Flucht, Vertreibung und Versohnung Museum

Selected competition, Project Team: René van Zuuk, René van Zuuk, Kersten Scheller, Peter Hagelaar, Jasper van
Oosterhout, Geert Folmer en Kristel Hermans, Design: 2011, Floor Area: 11.250 m², Volume: 65.000 m³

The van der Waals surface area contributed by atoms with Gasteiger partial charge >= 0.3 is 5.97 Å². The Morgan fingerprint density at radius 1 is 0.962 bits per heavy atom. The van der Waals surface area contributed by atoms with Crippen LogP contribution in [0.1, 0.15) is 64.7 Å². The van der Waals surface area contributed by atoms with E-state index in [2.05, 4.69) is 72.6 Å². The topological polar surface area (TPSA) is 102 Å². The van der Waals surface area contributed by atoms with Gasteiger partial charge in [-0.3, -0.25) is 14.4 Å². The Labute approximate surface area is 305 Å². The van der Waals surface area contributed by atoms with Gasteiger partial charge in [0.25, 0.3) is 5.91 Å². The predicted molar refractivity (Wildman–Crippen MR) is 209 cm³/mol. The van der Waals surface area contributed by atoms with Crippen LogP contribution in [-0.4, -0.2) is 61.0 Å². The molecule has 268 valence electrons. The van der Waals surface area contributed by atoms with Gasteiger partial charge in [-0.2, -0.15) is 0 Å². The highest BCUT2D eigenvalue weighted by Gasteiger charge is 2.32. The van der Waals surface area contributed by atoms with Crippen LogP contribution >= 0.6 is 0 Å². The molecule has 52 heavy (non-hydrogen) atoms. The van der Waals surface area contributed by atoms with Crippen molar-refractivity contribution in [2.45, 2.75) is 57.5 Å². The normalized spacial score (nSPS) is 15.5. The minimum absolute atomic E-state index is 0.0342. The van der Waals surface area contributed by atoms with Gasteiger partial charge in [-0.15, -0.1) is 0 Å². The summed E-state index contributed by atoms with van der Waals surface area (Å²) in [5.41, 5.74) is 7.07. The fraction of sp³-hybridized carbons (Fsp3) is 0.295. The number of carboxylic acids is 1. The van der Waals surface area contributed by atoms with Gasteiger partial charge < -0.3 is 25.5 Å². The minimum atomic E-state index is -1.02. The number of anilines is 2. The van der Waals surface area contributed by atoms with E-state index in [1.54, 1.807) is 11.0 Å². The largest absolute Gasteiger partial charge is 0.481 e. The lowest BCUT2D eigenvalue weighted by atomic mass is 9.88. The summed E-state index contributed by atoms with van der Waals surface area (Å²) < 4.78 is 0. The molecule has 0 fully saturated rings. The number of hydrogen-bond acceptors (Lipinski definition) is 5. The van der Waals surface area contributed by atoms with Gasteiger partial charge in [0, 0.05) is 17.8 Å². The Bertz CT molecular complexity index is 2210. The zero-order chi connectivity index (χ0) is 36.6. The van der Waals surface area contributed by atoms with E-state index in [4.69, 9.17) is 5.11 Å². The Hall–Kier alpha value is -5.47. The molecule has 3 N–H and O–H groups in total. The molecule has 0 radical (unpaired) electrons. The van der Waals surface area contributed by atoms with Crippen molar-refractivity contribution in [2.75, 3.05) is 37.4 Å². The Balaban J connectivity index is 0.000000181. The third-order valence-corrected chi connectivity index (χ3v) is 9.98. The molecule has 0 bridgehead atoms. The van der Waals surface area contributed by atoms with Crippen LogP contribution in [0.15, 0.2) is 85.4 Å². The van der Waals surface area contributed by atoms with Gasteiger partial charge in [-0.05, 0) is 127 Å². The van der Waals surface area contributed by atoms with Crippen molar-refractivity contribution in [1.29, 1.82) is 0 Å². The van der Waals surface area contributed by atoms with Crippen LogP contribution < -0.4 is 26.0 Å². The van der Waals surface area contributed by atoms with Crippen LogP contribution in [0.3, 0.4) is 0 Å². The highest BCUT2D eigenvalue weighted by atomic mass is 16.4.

The First and Second World War resulted in many casualties. What is relatively unknown is that there were also many Germans among the victims. A seventh part of Germany had to be ceded to other countries after the First World War. The Germans were suddenly in the minority in those areas and suffered greatly. This led to an initial flow of refugees to areas that still belonged to Germany. After the Second World War, some surrounding countries sought retribution for the suffering they had suffered, the atrocities that were committed against the Germans, causing many people to flee again and to lose their Heimat and belongings. In the places where they ended up they were seen as strangers, they lived in poverty and insecurity. The fact that their suffering is not recognized is a major problem in coping with it.